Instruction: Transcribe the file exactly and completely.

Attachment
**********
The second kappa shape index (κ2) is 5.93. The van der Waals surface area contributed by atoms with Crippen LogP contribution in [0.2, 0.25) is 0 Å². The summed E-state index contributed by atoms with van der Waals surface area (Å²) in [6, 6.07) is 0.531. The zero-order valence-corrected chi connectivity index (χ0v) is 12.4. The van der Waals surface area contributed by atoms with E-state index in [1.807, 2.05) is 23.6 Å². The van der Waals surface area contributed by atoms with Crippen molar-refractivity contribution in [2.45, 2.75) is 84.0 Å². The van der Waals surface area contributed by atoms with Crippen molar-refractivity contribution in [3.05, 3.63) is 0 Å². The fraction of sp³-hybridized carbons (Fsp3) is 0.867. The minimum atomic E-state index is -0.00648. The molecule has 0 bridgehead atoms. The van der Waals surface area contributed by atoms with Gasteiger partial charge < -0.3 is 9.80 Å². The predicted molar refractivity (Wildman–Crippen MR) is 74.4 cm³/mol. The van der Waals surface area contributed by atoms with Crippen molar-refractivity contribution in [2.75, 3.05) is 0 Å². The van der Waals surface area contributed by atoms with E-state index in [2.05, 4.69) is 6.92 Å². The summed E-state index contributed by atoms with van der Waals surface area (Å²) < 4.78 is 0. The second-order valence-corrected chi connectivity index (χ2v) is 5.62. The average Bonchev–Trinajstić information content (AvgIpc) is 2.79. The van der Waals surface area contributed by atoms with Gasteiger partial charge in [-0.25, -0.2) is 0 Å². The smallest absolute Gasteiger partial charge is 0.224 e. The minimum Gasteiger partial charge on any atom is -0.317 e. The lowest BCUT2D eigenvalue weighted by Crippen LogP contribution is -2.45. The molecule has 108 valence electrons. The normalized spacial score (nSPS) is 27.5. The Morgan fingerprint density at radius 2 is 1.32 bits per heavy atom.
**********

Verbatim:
The second kappa shape index (κ2) is 5.93. The van der Waals surface area contributed by atoms with Crippen LogP contribution in [0.2, 0.25) is 0 Å². The summed E-state index contributed by atoms with van der Waals surface area (Å²) in [6, 6.07) is 0.531. The zero-order valence-corrected chi connectivity index (χ0v) is 12.4. The van der Waals surface area contributed by atoms with E-state index in [1.807, 2.05) is 23.6 Å². The van der Waals surface area contributed by atoms with Crippen molar-refractivity contribution in [2.45, 2.75) is 84.0 Å². The van der Waals surface area contributed by atoms with Crippen molar-refractivity contribution in [3.05, 3.63) is 0 Å². The fraction of sp³-hybridized carbons (Fsp3) is 0.867. The minimum atomic E-state index is -0.00648. The molecule has 0 bridgehead atoms. The van der Waals surface area contributed by atoms with Gasteiger partial charge < -0.3 is 9.80 Å². The predicted molar refractivity (Wildman–Crippen MR) is 74.4 cm³/mol. The van der Waals surface area contributed by atoms with Crippen molar-refractivity contribution in [2.75, 3.05) is 0 Å². The van der Waals surface area contributed by atoms with E-state index in [2.05, 4.69) is 6.92 Å². The summed E-state index contributed by atoms with van der Waals surface area (Å²) < 4.78 is 0. The second-order valence-corrected chi connectivity index (χ2v) is 5.62. The average Bonchev–Trinajstić information content (AvgIpc) is 2.79. The van der Waals surface area contributed by atoms with Gasteiger partial charge in [-0.25, -0.2) is 0 Å². The smallest absolute Gasteiger partial charge is 0.224 e. The minimum Gasteiger partial charge on any atom is -0.317 e. The lowest BCUT2D eigenvalue weighted by Crippen LogP contribution is -2.45. The molecule has 108 valence electrons. The normalized spacial score (nSPS) is 27.5. The Morgan fingerprint density at radius 2 is 1.32 bits per heavy atom.